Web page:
Used with the permission of
S. Dodds and Nancy A. Olson
Cedar Mill is one of Oregon's older communities. Although small
in population, it is significant in the richness of its history,
for it represents many of the various strands, both constant and
contradictory, of the century of growth in the Oregon Country. In
this book we define and interpret the area's major developments
and recall the lives of many of the men and women who shaped them.
box style residence reflecting Eastern influences.
Former home of J.Q.A. Young, who opened the first
Cedar Mill post
office here in 1874. Ladies along N.W. Cornell Road
believed to be, from left: Rose Reeves, Bessie Young,
Mary Luoisa Walker and Loretta Walker.
Note: This home still stands on N. W. Cornell,
adjacent to the Cedar
Mill Bible Church. Negotiations are under way to make it
part of the Tualatin Hills Parks and Recreation District, and
preserve it as a community resource.]
Although Cedar Mill was originally inhabited by A-tfa'-lati Indians,
Samuel Walters gained distinction in 1847 as the first white settler
to arrive in the area. For the next century the locality retained
a rural identity, until the pressures of increasing population following
the Second World War began to change the nature of the farming community.
While we thought it best to close the story in these years, we
made a few exceptions in order to carry to the present the accounts
of pioneer descendants who continue to reside in the area. In addition,
several themes that had their origin before 1947 also have been
carried forward. Our hope is that future historians will complete
the history of the community.
One significant fact that bears mentioning is that although Cedar
Mill was never an incorporated city, it has continued to retain
its own identity. In the beginning, gently rolling slopes of heavy
timber served as a source of supply for the cedar mill on Cornell
Road. A few years later, with Cornell and Barnes connected, the
area was a vital link in the route from Portland to Hillsboro.
A large portion of the logged-off forest was transformed into productive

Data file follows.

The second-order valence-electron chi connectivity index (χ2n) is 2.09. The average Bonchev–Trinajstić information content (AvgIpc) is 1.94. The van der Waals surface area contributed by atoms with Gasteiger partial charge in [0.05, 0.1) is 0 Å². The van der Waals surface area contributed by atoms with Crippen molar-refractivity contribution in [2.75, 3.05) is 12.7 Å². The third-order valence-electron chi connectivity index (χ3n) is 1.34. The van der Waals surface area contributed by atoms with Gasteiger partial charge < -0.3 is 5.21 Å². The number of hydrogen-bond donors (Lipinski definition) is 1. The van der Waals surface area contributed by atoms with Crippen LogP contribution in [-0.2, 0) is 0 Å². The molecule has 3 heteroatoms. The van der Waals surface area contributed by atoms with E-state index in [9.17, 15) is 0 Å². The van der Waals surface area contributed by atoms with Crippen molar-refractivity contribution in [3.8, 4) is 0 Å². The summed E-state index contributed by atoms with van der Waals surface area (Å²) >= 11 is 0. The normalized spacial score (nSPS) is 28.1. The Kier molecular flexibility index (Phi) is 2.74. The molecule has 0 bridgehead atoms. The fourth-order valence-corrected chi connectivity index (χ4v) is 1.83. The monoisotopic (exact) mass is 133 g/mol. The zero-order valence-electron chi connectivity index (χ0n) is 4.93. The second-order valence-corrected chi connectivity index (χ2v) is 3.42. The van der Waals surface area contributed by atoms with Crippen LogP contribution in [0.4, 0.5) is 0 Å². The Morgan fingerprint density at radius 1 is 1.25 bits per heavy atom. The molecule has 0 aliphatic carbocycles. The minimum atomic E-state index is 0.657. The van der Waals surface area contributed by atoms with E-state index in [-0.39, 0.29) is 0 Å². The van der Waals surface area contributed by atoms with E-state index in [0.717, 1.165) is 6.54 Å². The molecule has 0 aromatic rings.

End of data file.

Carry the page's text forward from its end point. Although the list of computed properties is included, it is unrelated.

farm acreage by new settlers, including many from Germany and Switzerland.
More recently, much of the farm land has been broken into parcels
for urban development. And at the present time a precarious balance
of rural and urban interests is evident in Cedar Mill.
Despite shifting land use and increasing population pressures,
a remarkable sense of community has been retained since the period
of early settlement. Pioneer men and women were resourceful in developing
the area. Their descendants, and hundreds of others arriving later,
worked to improve the community through social, political, economic
and religious pursuits.
In compiling the varied history of Cedar Mill, facts and testimony
from at least several hundred sources were used but we were frustrated
by a noticeable lack of information in some aspects of community
life. Perhaps the biggest disappointment was the absence of statistical
data and legal records of pioneer women and second-generation female
settlers. It became relatively easy to document activities of the
male members of the community, but in dealing with their wives
and daughters, we were largely dependent on what we gathered from
census, marriage and cemetery records.
Fortunately, we were able to compensate for this lack of data by
using the previous researches of earlier Cedar Mill historians.
Notes assembled by the late H. Ross Findley for a community history
were a valuable asset in our study. Excerpts from the work incorporated
in the following pages have been used with permission of Findley
Another survey of the area which aided our analysis was assembled
by Gertrude Walters Pearson Landauer. Her memoirs recapture events
in the community beginning with the arrival of her grandfather,
Samuel Walters, the first white settler in Cedar Mill.
Further assistance was obtained from Hazel P. Young who kindly
shared with us her research notes and photographs of the area. Much
of her documented studies have been reproduced in the Beaverton
Valley Times and the Hillsboro Argus.
Using the available information, we have tried to record the unique
history that distinguishes Cedar Mill. A number of fourth and fifth
generation pioneer descendants continue to reside in the area, and
to these people and countless other community builders of the past,
we say "thank you" for sharing your heritage. It has been a memorable
and thoroughly enjoyable experience to research the roots of Cedar
Linda S. Dodds
And Nancy A. Olson